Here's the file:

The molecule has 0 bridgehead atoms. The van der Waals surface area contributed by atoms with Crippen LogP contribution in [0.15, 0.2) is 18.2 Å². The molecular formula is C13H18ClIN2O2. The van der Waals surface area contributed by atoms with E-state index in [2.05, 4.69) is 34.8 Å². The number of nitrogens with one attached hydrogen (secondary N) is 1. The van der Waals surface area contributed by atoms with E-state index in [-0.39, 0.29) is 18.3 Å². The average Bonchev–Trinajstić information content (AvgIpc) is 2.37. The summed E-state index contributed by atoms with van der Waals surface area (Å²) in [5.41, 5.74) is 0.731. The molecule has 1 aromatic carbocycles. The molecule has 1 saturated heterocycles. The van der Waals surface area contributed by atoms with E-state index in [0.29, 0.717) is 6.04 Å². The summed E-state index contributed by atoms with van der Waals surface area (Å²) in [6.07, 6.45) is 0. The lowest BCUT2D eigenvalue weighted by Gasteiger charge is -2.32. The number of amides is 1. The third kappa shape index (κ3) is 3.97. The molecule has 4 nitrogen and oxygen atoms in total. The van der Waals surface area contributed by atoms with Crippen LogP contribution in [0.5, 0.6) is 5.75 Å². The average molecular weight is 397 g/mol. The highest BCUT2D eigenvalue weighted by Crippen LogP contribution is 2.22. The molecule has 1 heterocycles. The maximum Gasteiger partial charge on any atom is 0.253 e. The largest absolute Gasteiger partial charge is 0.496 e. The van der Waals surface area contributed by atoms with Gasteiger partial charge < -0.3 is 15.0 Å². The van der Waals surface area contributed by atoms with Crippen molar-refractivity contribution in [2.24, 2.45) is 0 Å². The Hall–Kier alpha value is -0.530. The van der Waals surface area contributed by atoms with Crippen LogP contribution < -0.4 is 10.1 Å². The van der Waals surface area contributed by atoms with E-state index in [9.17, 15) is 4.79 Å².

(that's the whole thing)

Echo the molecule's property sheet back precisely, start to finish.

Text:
The molecule has 0 bridgehead atoms. The van der Waals surface area contributed by atoms with Crippen LogP contribution in [0.15, 0.2) is 18.2 Å². The molecular formula is C13H18ClIN2O2. The van der Waals surface area contributed by atoms with E-state index in [2.05, 4.69) is 34.8 Å². The number of nitrogens with one attached hydrogen (secondary N) is 1. The van der Waals surface area contributed by atoms with E-state index in [-0.39, 0.29) is 18.3 Å². The average Bonchev–Trinajstić information content (AvgIpc) is 2.37. The summed E-state index contributed by atoms with van der Waals surface area (Å²) in [5.41, 5.74) is 0.731. The molecule has 1 aromatic carbocycles. The molecule has 1 saturated heterocycles. The van der Waals surface area contributed by atoms with E-state index in [0.29, 0.717) is 6.04 Å². The summed E-state index contributed by atoms with van der Waals surface area (Å²) in [6.07, 6.45) is 0. The lowest BCUT2D eigenvalue weighted by Gasteiger charge is -2.32. The number of amides is 1. The third kappa shape index (κ3) is 3.97. The molecule has 4 nitrogen and oxygen atoms in total. The van der Waals surface area contributed by atoms with Crippen LogP contribution in [0.5, 0.6) is 5.75 Å². The average molecular weight is 397 g/mol. The highest BCUT2D eigenvalue weighted by Crippen LogP contribution is 2.22. The molecule has 1 heterocycles. The maximum Gasteiger partial charge on any atom is 0.253 e. The largest absolute Gasteiger partial charge is 0.496 e. The van der Waals surface area contributed by atoms with Gasteiger partial charge < -0.3 is 15.0 Å². The van der Waals surface area contributed by atoms with Crippen molar-refractivity contribution in [2.24, 2.45) is 0 Å². The Hall–Kier alpha value is -0.530. The van der Waals surface area contributed by atoms with Crippen LogP contribution < -0.4 is 10.1 Å². The van der Waals surface area contributed by atoms with E-state index in [9.17, 15) is 4.79 Å².